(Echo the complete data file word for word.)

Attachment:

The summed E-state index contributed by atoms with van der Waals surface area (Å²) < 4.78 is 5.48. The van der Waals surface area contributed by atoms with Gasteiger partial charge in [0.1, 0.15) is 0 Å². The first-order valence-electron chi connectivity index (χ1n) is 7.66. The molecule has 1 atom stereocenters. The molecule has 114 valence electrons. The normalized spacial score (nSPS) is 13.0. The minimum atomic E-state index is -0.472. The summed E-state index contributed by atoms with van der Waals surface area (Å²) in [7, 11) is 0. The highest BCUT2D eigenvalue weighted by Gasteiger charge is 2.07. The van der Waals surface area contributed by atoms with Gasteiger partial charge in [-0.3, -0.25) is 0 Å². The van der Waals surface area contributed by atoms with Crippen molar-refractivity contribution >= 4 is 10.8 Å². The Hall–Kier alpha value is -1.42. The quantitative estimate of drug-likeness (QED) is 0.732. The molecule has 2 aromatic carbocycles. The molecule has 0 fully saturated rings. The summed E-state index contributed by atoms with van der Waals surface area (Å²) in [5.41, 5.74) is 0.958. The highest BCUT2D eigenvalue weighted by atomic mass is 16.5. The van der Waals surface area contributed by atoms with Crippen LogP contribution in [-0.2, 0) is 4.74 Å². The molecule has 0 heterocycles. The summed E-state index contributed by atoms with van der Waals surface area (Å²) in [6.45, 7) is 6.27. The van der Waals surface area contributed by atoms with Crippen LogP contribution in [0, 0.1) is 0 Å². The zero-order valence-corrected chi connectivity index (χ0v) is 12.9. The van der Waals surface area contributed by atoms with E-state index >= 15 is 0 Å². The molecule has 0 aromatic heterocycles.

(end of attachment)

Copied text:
The summed E-state index contributed by atoms with van der Waals surface area (Å²) < 4.78 is 5.48. The van der Waals surface area contributed by atoms with Gasteiger partial charge in [0.1, 0.15) is 0 Å². The first-order valence-electron chi connectivity index (χ1n) is 7.66. The molecule has 1 atom stereocenters. The molecule has 114 valence electrons. The normalized spacial score (nSPS) is 13.0. The minimum atomic E-state index is -0.472. The summed E-state index contributed by atoms with van der Waals surface area (Å²) in [7, 11) is 0. The highest BCUT2D eigenvalue weighted by Gasteiger charge is 2.07. The van der Waals surface area contributed by atoms with Gasteiger partial charge in [-0.3, -0.25) is 0 Å². The van der Waals surface area contributed by atoms with Crippen molar-refractivity contribution >= 4 is 10.8 Å². The Hall–Kier alpha value is -1.42. The quantitative estimate of drug-likeness (QED) is 0.732. The molecule has 2 aromatic carbocycles. The molecule has 0 fully saturated rings. The summed E-state index contributed by atoms with van der Waals surface area (Å²) in [5.41, 5.74) is 0.958. The highest BCUT2D eigenvalue weighted by atomic mass is 16.5. The van der Waals surface area contributed by atoms with Crippen LogP contribution in [-0.2, 0) is 4.74 Å². The molecule has 0 heterocycles. The summed E-state index contributed by atoms with van der Waals surface area (Å²) in [6.45, 7) is 6.27. The van der Waals surface area contributed by atoms with Crippen LogP contribution in [0, 0.1) is 0 Å². The zero-order valence-corrected chi connectivity index (χ0v) is 12.9. The van der Waals surface area contributed by atoms with E-state index >= 15 is 0 Å². The molecule has 0 aromatic heterocycles.